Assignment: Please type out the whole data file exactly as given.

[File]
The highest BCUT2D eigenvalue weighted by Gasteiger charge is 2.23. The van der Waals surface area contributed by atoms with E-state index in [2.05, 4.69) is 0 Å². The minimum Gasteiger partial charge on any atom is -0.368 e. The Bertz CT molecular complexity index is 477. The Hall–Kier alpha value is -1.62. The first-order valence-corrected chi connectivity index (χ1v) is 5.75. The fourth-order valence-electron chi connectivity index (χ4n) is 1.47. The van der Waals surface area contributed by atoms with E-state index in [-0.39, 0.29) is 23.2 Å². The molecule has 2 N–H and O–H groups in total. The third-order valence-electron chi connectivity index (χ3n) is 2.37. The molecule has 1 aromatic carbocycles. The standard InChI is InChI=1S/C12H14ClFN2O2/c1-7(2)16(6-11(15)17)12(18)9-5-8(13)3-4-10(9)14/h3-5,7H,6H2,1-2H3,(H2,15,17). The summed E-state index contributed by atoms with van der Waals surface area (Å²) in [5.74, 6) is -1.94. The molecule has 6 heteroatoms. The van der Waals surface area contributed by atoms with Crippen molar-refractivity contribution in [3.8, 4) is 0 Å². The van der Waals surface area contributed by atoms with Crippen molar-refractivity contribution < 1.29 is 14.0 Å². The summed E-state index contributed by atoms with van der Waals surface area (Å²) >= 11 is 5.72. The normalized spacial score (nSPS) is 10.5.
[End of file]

The highest BCUT2D eigenvalue weighted by Gasteiger charge is 2.23. The van der Waals surface area contributed by atoms with E-state index in [2.05, 4.69) is 0 Å². The minimum Gasteiger partial charge on any atom is -0.368 e. The Bertz CT molecular complexity index is 477. The Hall–Kier alpha value is -1.62. The first-order valence-corrected chi connectivity index (χ1v) is 5.75. The fourth-order valence-electron chi connectivity index (χ4n) is 1.47. The van der Waals surface area contributed by atoms with E-state index in [-0.39, 0.29) is 23.2 Å². The molecule has 2 N–H and O–H groups in total. The third-order valence-electron chi connectivity index (χ3n) is 2.37. The molecule has 1 aromatic carbocycles. The standard InChI is InChI=1S/C12H14ClFN2O2/c1-7(2)16(6-11(15)17)12(18)9-5-8(13)3-4-10(9)14/h3-5,7H,6H2,1-2H3,(H2,15,17). The summed E-state index contributed by atoms with van der Waals surface area (Å²) in [5.74, 6) is -1.94. The molecule has 6 heteroatoms. The van der Waals surface area contributed by atoms with Crippen molar-refractivity contribution in [3.8, 4) is 0 Å². The van der Waals surface area contributed by atoms with Crippen molar-refractivity contribution < 1.29 is 14.0 Å². The summed E-state index contributed by atoms with van der Waals surface area (Å²) >= 11 is 5.72. The normalized spacial score (nSPS) is 10.5.